Patricia Hermes writes decent books about pre-teen friendships. This one is not an exception.
Jeremy Martin is almost eleven years old. Much to my dismay, she is a girl with a boy’s name (one of my pet-peeves.) She was named after her grandfather, which is completely unimportant to the story, but important to me, because wasn’t her grandmother someone worthy of being named after? Why do men get all the namesakes?
She’s spending the summer with her grandparents because her parents have business to attend to in London. (The business is never explained. But what IS explained is that it’s for the dad’s business. So why the mom can’t be there with Jeremy is anyone’s guess.) At the end of the summer, the business is mysteriously not taken care of, and Jeremy will have to begin school in her grandparent’s Brooklyn neighborhood, rather than her own Long Island neighborhood.
At first she doesn’t like the idea, but it grows on her because she’s made two really good friends in Brooklyn, Mimi & Libby, who are identical twins. Mimi is kind of a brat, who makes Jeremy feel bad about herself for being overly-cautious, and Libby is the quieter more sensitive of the two. They also have to deal with Carrie, another girl in their same class, who is a pain in the ass and who follows Jeremy around everywhere.
Jeremy is afraid that Mimi and Libby will find out that she has epilepsy and won’t like her anymore. She goes to great lengths to keep anyone from finding it out. One day at school, Carrie tells Jeremy that she stole one of her (Jeremy’s) epilepsy pills that she found and had a pharmacist look at it. And she knows it’s a tranquilizer and tells Jeremy that she’s going to tell everyone that she’s on drugs if Jeremy won’t be her friend.
All the girls in the class hate Carrie. She’s basically tattle-taled on all of them at some point, so they make a plan to get back at her. They find dead mice that they are going to plant in her pencil box, and her desk, and (best of all) inside the folder where Carrie’s speech for Parent’s Night is kept.
As they are decorating the gym for Parent’s Night, Jeremy’s worst nightmare comes true and she has a seizure in front of her friends, Carrie, the teacher and the principal. Everyone is really scared, but Carrie’s a total bitch, announcing that “My mother says people with epilepsy are retarded,” and “I think that when people have a disease like that, they should tell other people. I think you should tell everybody in school so they’ll know what’s wrong with you.” She’s a real sweetheart, Carrie. Mimi and Libby, on the other hand, are great and worried at first, but sympathetic also.
So they pull the mouse prank on Carrie, and even though she’s a bitch, Jeremy does feel pretty guilty about it. Carrie runs from school and refuses to do her big speech at Parent’s Night, so the principal chooses Jeremy to do it. She talks a little about her new friends, and she makes a little concession to Carrie, that a friend can even be someone who’s mean to you sometimes.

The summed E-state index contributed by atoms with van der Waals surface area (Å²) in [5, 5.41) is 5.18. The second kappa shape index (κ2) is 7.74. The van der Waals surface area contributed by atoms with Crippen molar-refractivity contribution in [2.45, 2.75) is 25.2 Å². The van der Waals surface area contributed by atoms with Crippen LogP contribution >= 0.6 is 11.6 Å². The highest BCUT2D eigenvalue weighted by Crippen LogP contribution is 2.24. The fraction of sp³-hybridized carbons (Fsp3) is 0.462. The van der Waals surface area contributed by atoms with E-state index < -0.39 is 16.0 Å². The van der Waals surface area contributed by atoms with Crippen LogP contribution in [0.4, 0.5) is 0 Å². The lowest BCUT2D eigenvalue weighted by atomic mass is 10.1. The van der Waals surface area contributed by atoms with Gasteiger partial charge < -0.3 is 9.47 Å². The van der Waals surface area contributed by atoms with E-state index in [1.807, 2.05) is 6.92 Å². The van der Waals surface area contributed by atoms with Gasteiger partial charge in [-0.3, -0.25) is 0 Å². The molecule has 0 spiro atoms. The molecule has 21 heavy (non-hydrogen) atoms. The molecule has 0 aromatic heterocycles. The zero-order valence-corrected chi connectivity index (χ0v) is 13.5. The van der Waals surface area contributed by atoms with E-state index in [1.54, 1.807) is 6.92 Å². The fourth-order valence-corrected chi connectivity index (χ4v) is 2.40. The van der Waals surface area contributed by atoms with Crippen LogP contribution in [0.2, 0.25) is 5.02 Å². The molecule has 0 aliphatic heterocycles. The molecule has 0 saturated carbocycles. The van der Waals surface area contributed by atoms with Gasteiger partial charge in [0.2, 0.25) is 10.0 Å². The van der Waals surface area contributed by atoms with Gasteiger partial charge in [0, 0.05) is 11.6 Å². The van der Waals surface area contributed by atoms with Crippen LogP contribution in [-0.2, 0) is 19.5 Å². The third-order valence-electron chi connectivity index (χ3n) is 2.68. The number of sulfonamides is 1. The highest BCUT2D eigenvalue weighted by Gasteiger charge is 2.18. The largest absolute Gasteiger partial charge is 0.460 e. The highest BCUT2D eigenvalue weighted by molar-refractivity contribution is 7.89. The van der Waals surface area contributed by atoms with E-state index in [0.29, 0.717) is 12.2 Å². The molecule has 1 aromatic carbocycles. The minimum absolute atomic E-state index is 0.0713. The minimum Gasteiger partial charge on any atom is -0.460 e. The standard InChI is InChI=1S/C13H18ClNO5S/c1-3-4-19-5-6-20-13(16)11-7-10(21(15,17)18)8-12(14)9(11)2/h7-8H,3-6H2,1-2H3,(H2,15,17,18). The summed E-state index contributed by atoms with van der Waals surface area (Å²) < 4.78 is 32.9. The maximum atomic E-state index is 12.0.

- For whatever reason, when I thought about this book, I remembered it being so much more about epilepsy. But Jeremy’s epilepsy really is just almost an afterthought. It’s more about Jeremy’s new friendships with Mimi & Libby and having to deal with Carrie.
- Carrie’s a bitch, no doubt. But Mimi and Libby haven’t exactly been kind to her. They tricked her into getting stuck in a dumbwaiter, and they tease her constantly because she’s short. Like that’s something to tease someone about.
- There’s a kid in their class named Andrew, who has something wrong with him. It’s never named, but I assume it’s cerebral palsy. Jeremy has a moment when she first meets him where she’s upset to see him like that. But she becomes more sympathetic to him as the book goes on. He’s a sweet kid, and when she gives her speech, she looks at him when she talks about friends not caring if you’re a little different.
- Poor Carrie. It sounds like her mother’s a piece of work and that’s probably why she’s such a bitch. Telling her that people with epilepsy are retarded, and that Jeremy should be watched because she’s probably on drugs.
- So was epilepsy a big deal back in 1980 (when the book was copyrighted?) I mean, I know it’s a big deal for epileptics, and obviously no one wants to have seizures. But is this something that people got made fun of for? I seem to recall there was an episode of Diff’rent Strokes where a character got teased for having epilepsy. I went to a school that probably had an average amount of bullying going on, and I honestly can’t imagine ANYONE, even the assholiest of bullies, teasing someone for having a neurological disorder that causes seizures.
- Here’s one way things are different now. After Jeremy had her seizure, the Principal didn’t even call Jeremy’s grandparents to come pick her up. They just sent her on her way home. The principal did, at least, insist she take a cab rather than walk the three blocks home. That would never ever happen now. (And honestly, if one of my kids had a seizure at school – even if it wasn’t a terribly uncommon occurrence, I’d want to be notified.)
- Weirdly enough, the word seizure is never used. Jeremy says she “got sick,” or “had epilepsy.” The word ‘fit’ is used at one point, which I’m pretty sure is a no-no now.
- I feel like the copy of the book I had when I was a kid had resources where you could learn more about epilepsy, but this copy doesn’t have it. So maybe I imagined it.